I went running during my premiere listen of Beyoncé's new album. I don't seem to have the patience to sit still and listen to an entire album on repeat while doing anything else other than running these days. I was pleasantly surprised by the progression from her last album, there didn't seem to be a desire to get herself back to the booty bouncing mainstream, or calling it totally quits and working with David Guetta.

This makes me smile. Good for her, I think while I run. Here's an artist with nothing to lose, releasing an album with no fanfare because she pleases it that way. I used to have a poster up in my office that stated “You have the same hours in the day as Beyoncé”. When people criticise her as vapid, I counteract with my opinion that I feel she is hardworking, relatively scandal free and not busting out of cars with no underwear.

Even professing to be a feminist, I do my best to defend. Can you not be a feminist and pose in a bikini because you damn well want to? I think you can. The album continues, with its bonkers samples and more than a little Janelle Monae. She's clearly been leaning more towards Prince than Tina Turner, more on her later.
So we get to Drunk On Love, a particularly stand-out track. Last summer I was completely obsessed with Jay-Z's Magna Carta album, and in particular Beyoncé's collaboration, On The Run. There's no denying Jay-Z has been an influence in her life and given her the opportunity to go beyond whatever Destiny's Child comfort zone was. I've been to see her twice, I sat jaw-dropped when she won over Glastonbury. There's a hell of a role model, for reaching towards what you want and just working hard to get it.

Hang on, why is Jay-Z comparing himself to Ike Turner? That's a little weird. I can't quite hear the words to the rest of his rap, and listen to the album three times all the way home. I am hooked.

The come the Grammys, and despite Pharell's best-hatted intentions, the power couple stole the show. Except the words were a little bit clearer now....because she sung along with him.

I am Ike Turner, Baby know I don’t play. Now eat the cake, Anna Mae. Said Eat the Cake, Anna Mae.”

When I was about ten, I discovered my father's vinyl copy of Private Dancer, a Tina Turner masterpiece. Finally being a little older, I got the chance to watch the harrowing What's Love Got To Do With It, and found out what it had taken to make that record. I read Ronnie Spector's autobiography, Be My Baby, about the treatment she also received from her spouse. She alluded to Cher being in the same position with Sonny. I read Mary Wilson's autobiography Dream Girl, and found much of the same.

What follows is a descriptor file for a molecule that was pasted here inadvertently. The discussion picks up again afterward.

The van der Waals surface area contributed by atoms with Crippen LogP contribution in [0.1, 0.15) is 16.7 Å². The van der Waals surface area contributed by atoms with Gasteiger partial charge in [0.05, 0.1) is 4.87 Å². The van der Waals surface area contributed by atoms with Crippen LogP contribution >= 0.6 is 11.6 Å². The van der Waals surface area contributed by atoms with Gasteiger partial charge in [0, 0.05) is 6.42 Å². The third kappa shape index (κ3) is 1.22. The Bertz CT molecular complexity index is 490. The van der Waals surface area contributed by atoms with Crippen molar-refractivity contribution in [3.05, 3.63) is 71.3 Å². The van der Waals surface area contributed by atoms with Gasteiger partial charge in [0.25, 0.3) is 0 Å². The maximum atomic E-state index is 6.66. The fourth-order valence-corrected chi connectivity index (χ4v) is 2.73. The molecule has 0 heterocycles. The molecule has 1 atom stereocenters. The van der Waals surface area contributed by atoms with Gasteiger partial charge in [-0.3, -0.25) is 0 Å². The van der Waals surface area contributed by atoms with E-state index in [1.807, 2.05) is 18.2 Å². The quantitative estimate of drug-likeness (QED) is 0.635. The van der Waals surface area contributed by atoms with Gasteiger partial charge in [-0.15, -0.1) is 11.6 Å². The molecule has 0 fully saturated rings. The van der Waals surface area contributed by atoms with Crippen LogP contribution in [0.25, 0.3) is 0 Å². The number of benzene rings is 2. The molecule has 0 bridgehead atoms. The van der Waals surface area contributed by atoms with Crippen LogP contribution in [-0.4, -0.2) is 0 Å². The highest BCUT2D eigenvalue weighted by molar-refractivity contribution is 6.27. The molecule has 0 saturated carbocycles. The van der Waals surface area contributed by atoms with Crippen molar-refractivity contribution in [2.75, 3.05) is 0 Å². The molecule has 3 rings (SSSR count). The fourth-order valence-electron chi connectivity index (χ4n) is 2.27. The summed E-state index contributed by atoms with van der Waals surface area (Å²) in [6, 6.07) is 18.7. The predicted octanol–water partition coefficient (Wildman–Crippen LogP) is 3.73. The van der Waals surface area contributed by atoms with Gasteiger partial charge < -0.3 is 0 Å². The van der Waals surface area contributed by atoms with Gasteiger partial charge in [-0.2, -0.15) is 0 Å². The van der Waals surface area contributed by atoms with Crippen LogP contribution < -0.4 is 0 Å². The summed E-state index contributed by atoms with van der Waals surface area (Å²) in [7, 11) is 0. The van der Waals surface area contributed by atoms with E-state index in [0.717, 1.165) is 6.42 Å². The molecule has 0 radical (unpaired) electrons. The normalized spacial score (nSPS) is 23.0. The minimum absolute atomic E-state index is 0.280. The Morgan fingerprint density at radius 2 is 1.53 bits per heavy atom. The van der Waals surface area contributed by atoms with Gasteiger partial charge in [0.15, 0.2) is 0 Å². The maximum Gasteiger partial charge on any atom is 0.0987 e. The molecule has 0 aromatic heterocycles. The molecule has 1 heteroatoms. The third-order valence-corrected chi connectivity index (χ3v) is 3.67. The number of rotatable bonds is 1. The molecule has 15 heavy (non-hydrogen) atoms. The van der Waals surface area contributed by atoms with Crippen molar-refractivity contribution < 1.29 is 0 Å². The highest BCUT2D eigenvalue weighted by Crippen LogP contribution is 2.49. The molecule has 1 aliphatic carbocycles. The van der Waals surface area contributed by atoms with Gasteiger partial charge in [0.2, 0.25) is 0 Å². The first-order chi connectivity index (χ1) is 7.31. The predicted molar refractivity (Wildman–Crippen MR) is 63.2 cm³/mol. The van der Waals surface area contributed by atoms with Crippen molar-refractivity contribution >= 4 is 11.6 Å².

I watched an interview with Tina Turner about the moment she finally escaped from Ike Turner, how she crossed a road in the middle of the night even though she was terrified about all the trucks in oncoming traffic. How she didn't have a penny to her name and had to promise the man at reception, while battered and bruised, that she really was Tina Turner and she would pay him back in the morning, that she just needed to get away. Her struggle to keep her name, to not be washed away as an individual by the intentions of a malicious, disgusting and abusive human being.

Eat the cake Anna Mae” refers to a scene in What's Love Got To Do With It, where Laurence Fishburne as Ike Turner psychologically tortures Tina as played by Angela Bassett by smashing a piece of cake into her face.

I've already heard the argument that we shouldn't read so much into music, that the scene in question never happened. Who cares? Would you be so tolerant if he'd recited a line from Precious in relation to their daughter? The fact remains that is a scene depicting domestic violence and an abusive relationship, it is not a joke or something to be celebrated in a sexual or lighthearted way.

The thing is, Jay-Z could have made up a million other rhymes that were dirty, provocative or whatever it is they were trying to describe happens between them in the bedroom. Comparing himself to Ike Turner is just ridiculous at best, and at worst disrespectful and harmful. There is no art there, no point to make, why not just leave it alone? Why lose the respect of everyone in the world who thought you were doing great things when you claimed to be so philanthropic and wanting to elevate the position of women in the world? Who runs the world, whatever.